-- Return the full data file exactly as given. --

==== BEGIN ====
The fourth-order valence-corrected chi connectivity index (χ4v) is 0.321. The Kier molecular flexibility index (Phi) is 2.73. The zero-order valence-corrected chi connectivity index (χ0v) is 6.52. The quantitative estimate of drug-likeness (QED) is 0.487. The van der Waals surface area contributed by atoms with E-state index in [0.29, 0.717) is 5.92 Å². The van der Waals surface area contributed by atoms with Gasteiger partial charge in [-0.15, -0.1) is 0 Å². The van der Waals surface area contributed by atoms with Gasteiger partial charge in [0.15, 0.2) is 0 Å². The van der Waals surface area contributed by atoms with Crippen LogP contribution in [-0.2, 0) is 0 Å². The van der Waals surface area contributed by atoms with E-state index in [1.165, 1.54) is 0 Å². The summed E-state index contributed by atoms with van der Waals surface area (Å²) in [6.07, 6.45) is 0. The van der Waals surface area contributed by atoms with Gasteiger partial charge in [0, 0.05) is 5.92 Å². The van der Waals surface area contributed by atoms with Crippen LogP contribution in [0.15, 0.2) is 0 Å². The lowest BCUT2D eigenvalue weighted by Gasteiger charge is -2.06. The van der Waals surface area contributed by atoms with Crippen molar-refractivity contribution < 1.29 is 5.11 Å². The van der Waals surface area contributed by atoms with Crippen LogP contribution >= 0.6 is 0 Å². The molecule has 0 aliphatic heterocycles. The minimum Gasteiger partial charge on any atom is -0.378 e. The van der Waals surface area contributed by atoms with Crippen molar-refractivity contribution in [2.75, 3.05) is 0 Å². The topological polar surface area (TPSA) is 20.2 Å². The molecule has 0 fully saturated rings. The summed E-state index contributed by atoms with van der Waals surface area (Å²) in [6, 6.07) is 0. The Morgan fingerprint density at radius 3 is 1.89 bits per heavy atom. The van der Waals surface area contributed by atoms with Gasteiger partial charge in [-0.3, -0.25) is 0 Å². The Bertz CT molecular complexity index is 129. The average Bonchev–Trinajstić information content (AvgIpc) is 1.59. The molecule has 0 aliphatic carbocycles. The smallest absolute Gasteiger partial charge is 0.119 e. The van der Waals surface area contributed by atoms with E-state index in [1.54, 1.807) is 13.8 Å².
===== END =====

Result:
The fourth-order valence-corrected chi connectivity index (χ4v) is 0.321. The Kier molecular flexibility index (Phi) is 2.73. The zero-order valence-corrected chi connectivity index (χ0v) is 6.52. The quantitative estimate of drug-likeness (QED) is 0.487. The van der Waals surface area contributed by atoms with E-state index in [0.29, 0.717) is 5.92 Å². The van der Waals surface area contributed by atoms with Gasteiger partial charge in [-0.15, -0.1) is 0 Å². The van der Waals surface area contributed by atoms with Gasteiger partial charge in [0.15, 0.2) is 0 Å². The van der Waals surface area contributed by atoms with Crippen LogP contribution in [-0.2, 0) is 0 Å². The van der Waals surface area contributed by atoms with E-state index in [1.165, 1.54) is 0 Å². The summed E-state index contributed by atoms with van der Waals surface area (Å²) in [6.07, 6.45) is 0. The van der Waals surface area contributed by atoms with Gasteiger partial charge in [0, 0.05) is 5.92 Å². The van der Waals surface area contributed by atoms with Crippen LogP contribution in [0.15, 0.2) is 0 Å². The lowest BCUT2D eigenvalue weighted by Gasteiger charge is -2.06. The van der Waals surface area contributed by atoms with Crippen molar-refractivity contribution < 1.29 is 5.11 Å². The van der Waals surface area contributed by atoms with Crippen LogP contribution >= 0.6 is 0 Å². The molecule has 0 aliphatic heterocycles. The minimum Gasteiger partial charge on any atom is -0.378 e. The van der Waals surface area contributed by atoms with Crippen molar-refractivity contribution in [2.75, 3.05) is 0 Å². The topological polar surface area (TPSA) is 20.2 Å². The molecule has 0 fully saturated rings. The summed E-state index contributed by atoms with van der Waals surface area (Å²) in [6, 6.07) is 0. The Morgan fingerprint density at radius 3 is 1.89 bits per heavy atom. The van der Waals surface area contributed by atoms with Gasteiger partial charge in [-0.3, -0.25) is 0 Å². The Bertz CT molecular complexity index is 129. The average Bonchev–Trinajstić information content (AvgIpc) is 1.59. The molecule has 0 aliphatic carbocycles. The smallest absolute Gasteiger partial charge is 0.119 e. The van der Waals surface area contributed by atoms with E-state index in [1.54, 1.807) is 13.8 Å².